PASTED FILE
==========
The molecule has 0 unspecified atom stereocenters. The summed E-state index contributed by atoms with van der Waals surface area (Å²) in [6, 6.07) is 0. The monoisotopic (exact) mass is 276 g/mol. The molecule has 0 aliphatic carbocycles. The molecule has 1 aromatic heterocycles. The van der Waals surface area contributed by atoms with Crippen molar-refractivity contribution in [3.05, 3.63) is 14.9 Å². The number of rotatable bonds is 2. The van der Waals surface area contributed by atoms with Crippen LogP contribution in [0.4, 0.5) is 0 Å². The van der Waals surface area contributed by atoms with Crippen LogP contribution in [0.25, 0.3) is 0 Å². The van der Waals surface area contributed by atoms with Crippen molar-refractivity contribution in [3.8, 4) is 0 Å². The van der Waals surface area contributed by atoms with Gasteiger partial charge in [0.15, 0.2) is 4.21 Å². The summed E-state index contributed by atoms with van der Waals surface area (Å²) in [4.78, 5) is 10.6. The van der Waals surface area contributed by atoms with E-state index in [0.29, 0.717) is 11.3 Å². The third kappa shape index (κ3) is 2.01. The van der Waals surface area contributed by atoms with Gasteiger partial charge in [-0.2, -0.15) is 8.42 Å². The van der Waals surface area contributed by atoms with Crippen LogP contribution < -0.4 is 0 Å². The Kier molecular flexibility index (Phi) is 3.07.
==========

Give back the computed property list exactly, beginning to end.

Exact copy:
The molecule has 0 unspecified atom stereocenters. The summed E-state index contributed by atoms with van der Waals surface area (Å²) in [6, 6.07) is 0. The monoisotopic (exact) mass is 276 g/mol. The molecule has 0 aliphatic carbocycles. The molecule has 1 aromatic heterocycles. The van der Waals surface area contributed by atoms with Crippen molar-refractivity contribution in [3.05, 3.63) is 14.9 Å². The number of rotatable bonds is 2. The van der Waals surface area contributed by atoms with Crippen LogP contribution in [0.4, 0.5) is 0 Å². The van der Waals surface area contributed by atoms with Crippen LogP contribution in [0.25, 0.3) is 0 Å². The van der Waals surface area contributed by atoms with Crippen molar-refractivity contribution in [3.8, 4) is 0 Å². The van der Waals surface area contributed by atoms with Gasteiger partial charge in [0.15, 0.2) is 4.21 Å². The summed E-state index contributed by atoms with van der Waals surface area (Å²) in [4.78, 5) is 10.6. The van der Waals surface area contributed by atoms with E-state index in [0.29, 0.717) is 11.3 Å². The third kappa shape index (κ3) is 2.01. The van der Waals surface area contributed by atoms with Gasteiger partial charge in [-0.2, -0.15) is 8.42 Å². The van der Waals surface area contributed by atoms with Crippen LogP contribution < -0.4 is 0 Å². The Kier molecular flexibility index (Phi) is 3.07.